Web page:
By Joel Warner
By Michael Roberts
By Alan Prendergast
By Michael Roberts
By Michael Roberts
By Amber Taufen
By Patricia Calhoun
By William Breathes
"It was my one chance to show them this really does communicate to them," Lepinski says, adding that almost all the teachers said they'd be willing to sit down with Meloz again for a full introduction. He's planning to offer classes over the summer to beginners and seminars for music educators through the University of Colorado-Denver.
Lepinski conducted a six-month, $40,000 feasibility study for the Department of Education last school year. His subsequent contract was one of nine Small Business Innovation Research contracts the department handed out in 1995. Ten other federal agencies, including the National Science Foundation and the Department of Defense, participate in the thirteen-year-old program, which is designed to cut small companies in on a greater chunk of federal research dollars.
George Arasamowicz, chairman of the music department at UCD, says that contracts such as the one Lepinski received "are not really super common," but he doesn't venture a guess about whether it's a waste of money: "Should there be funding for anything that's new knowledge, that's speculative? Should there be money for the space program?"
Jim Conder, program director for classical radio station KVOD, attended a session with Lepinski a few weeks ago and is now a believer. He says Meloz will "open up the piano as a viable instrument for youngsters. That in and of itself could be worth a quarter-million dollars if it can help a potential Herbie Hancock." Still, Conder says that if he had a quarter of a million, "I wouldn't invest all of it in this."
Lepinski has already gone after another quarter-million-dollar SBIR contract, this time to teach Meloz to developmentally disabled students. Though his first request was rejected (one proposal reviewer wrote, "Nothing new here. Taking a new 'product'Eand just trying out a new teaching methodology"), Lepinski just submitted it again. "How many developmentally disabled kids can learn standard notation?" he says. "Not a one."
Special-ed teachers at Standley Lake High School say it's rare for developmentally disabled children to read music. But the six such kids that Jean Hightower teaches at Standley, she says, are all making progress on Meloz. "In his system, what you're reading is just like the keyboard, so you don't have to look at it and convert it mentally," Hightower says.
The current musical-notation system--which evolved from a system created by European monks several centuries ago--is made up of a five-line staff that places the twelve notes (or pitches) into "keys," which are organized around seven-note scales. So if you play in the key signature of C, for example, the seven notes that make up the C scale are given more importance than the five notes that are left over.
Meloz does away with key signatures--and their complicated use of sharps and flats--in favor of a twelve-note system that gives separate names to all the notes. Here, all twelve notes are of equal importance. Meloz also uses a staff of seven lines that corresponds with the keys on a piano. Spaces represent white keys and lines represent black keys. Some of the lines are darker than others so that musicians have an easier point of reference.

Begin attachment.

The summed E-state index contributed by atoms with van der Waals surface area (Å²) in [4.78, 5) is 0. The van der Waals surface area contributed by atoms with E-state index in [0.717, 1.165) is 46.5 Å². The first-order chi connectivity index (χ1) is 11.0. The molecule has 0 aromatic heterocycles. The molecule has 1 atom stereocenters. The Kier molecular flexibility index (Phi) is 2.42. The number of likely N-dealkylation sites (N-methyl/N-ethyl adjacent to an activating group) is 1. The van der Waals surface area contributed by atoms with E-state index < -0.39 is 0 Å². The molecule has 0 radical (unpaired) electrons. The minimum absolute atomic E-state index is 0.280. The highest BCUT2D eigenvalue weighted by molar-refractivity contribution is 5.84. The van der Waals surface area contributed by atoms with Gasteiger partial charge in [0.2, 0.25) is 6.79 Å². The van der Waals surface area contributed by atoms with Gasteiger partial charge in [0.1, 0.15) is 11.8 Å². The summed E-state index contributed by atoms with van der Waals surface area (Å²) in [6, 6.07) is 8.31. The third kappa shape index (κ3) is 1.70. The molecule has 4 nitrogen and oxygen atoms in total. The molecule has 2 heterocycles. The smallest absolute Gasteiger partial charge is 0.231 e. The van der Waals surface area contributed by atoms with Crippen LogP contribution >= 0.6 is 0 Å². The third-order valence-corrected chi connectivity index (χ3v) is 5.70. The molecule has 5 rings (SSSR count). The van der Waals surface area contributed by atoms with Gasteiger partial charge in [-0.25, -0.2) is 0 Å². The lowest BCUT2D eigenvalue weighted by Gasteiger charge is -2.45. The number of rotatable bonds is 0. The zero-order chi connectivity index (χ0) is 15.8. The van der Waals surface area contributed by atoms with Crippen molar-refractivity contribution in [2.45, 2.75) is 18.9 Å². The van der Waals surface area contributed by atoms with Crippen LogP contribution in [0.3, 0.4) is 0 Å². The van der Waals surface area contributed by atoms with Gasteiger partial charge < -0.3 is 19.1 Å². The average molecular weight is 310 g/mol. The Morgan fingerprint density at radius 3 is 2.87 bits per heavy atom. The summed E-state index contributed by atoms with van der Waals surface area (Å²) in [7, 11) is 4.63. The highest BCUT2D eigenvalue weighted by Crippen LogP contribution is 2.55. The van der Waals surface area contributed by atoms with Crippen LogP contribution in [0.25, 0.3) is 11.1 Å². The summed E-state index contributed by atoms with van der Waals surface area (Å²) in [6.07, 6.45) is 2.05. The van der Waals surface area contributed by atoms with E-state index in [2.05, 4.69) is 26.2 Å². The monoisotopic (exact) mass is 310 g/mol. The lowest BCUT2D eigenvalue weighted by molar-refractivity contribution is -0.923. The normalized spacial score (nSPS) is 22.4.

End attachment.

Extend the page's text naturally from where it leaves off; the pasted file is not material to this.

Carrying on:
The letters Z, U, R, I, O were borrowed from the name of Guido A'rezzo, the monk who's generally given credit, Lepinski says, for the current system.
Lepinski developed Meloz in 1985 as a "mental exercise to square the circle." He tucked it back into his mind until 1992, when he became convinced there was a better way to teach people to read music. He says Meloz addresses the major problems with the system: the difficulty of reading music in complex, changing keys; the fact that notes change positions in different octaves (in one octave the note G is on a line; in the octave above, it's on a space); and the difficulty some composers--such as Debussy--have had composing music.
"Conventional notation is at its best when you're dealing with conventional scales, the key signature is not six or seven flats and the chromatic changes are not extensive," Lepinski says. "It's at its worst when you try to step out of bounds or when you're trying to teach people."
His proof is that the majority of professional musicians (most of them pop musicians) don't read music. Paul McCartney, to name one, "is just the tip of the iceberg," Lepinski says.
But many think the current method is just fine. Meloz is "not something we have any use for," says Hal Tamblyn, chairman of the music department at Metropolitan State College. Tamblyn, who got a look at Meloz a few years ago, adds, "Nor do we think it has the benefit that Jerry feels it has." Tamblyn says removing key signatures oversimplifies the music.
Several elementary-school music teachers--whose students would presumably benefit the most from Meloz--say they can manage with the system just fine. "In my experience, if you're just talking about learning what a note is and what basic music theory is, I can teach that," says Bill Stevens, the integrated-arts teacher at Fairview Elementary School. "You can give it to them in small enough doses that they can handle it pretty well."